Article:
The European Parliament in Strasbourg on June 12 approved an agreement reached between the European Council and Parliament negotiators back in November 2017 on EU-wide principles for drones and drone operators. The rules are aimed to ensure a common level of safety and give operators and manufacturers the predictability to develop products and services.
Under the new rules, drones would need to be designed so that they can be operated without putting people at risk. Based on risk related to, for example, the weight of the drone or area of operation, the drone would need additional features, such as automated landing in case the operator loses contact with the drone or collision avoidance systems.
Some drone operators would be required to go through training before they can operate a drone. Operators will also need to register their drones.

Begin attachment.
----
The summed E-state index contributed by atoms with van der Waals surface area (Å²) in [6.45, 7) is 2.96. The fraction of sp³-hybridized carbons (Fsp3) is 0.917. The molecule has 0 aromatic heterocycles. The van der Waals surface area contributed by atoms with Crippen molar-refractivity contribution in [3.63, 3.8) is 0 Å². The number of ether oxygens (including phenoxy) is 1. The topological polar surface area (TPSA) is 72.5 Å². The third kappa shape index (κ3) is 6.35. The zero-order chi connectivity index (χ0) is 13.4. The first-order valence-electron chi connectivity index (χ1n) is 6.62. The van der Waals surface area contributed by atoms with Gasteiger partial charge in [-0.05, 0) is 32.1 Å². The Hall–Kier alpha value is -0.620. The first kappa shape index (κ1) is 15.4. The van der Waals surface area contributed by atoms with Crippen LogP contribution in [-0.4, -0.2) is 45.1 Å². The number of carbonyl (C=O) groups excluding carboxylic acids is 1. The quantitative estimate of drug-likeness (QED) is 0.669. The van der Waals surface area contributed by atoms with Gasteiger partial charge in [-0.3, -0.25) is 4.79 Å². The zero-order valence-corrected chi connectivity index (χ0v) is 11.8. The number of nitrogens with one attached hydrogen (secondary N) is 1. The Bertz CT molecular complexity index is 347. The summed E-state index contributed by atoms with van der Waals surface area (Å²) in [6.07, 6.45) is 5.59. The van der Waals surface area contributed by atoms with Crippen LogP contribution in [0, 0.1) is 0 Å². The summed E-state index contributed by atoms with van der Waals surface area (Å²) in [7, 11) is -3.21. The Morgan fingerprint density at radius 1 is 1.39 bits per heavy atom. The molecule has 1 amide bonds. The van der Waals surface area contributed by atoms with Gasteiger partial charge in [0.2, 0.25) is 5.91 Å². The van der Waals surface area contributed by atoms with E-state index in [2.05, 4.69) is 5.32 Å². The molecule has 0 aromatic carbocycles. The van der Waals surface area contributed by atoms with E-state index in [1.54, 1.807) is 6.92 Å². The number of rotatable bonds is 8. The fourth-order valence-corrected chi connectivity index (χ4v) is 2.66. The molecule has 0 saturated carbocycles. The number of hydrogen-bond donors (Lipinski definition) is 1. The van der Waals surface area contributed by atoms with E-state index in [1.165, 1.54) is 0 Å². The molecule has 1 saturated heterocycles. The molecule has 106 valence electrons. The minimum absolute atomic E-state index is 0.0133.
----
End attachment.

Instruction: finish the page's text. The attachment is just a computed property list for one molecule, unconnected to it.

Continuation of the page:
Based on the key principles, the EU Commission is tasked with developing more detailed EU-wide rules, such as maximum altitude and distance limits for drone flight, and which drone operations and drones would need to be certified based on the risk they pose. The rules would also determine which operators need additional training and to be registered and which drones would need to have additional safety features.
Approved with 558 votes in favour, 71 against and 48 abstentions, the rules now need to be approved by the EU ministers.
According to the ECR Group transport spokesman, Roberts Zile, it’s a sensible and pragmatic way forward in this rapidly emerging sector. Speaking after the vote, he said: “Drones are set to become an important part of everyday life and we must have rules in place to ensure they are being used the right way and in the public interest. Nobody would have thanked us for setting standards that work today but go out of date tomorrow, therefore regulators have been given the flexibility to assess risks on an ongoing basis and adjust where necessary as the development of the drone sector continues apace.”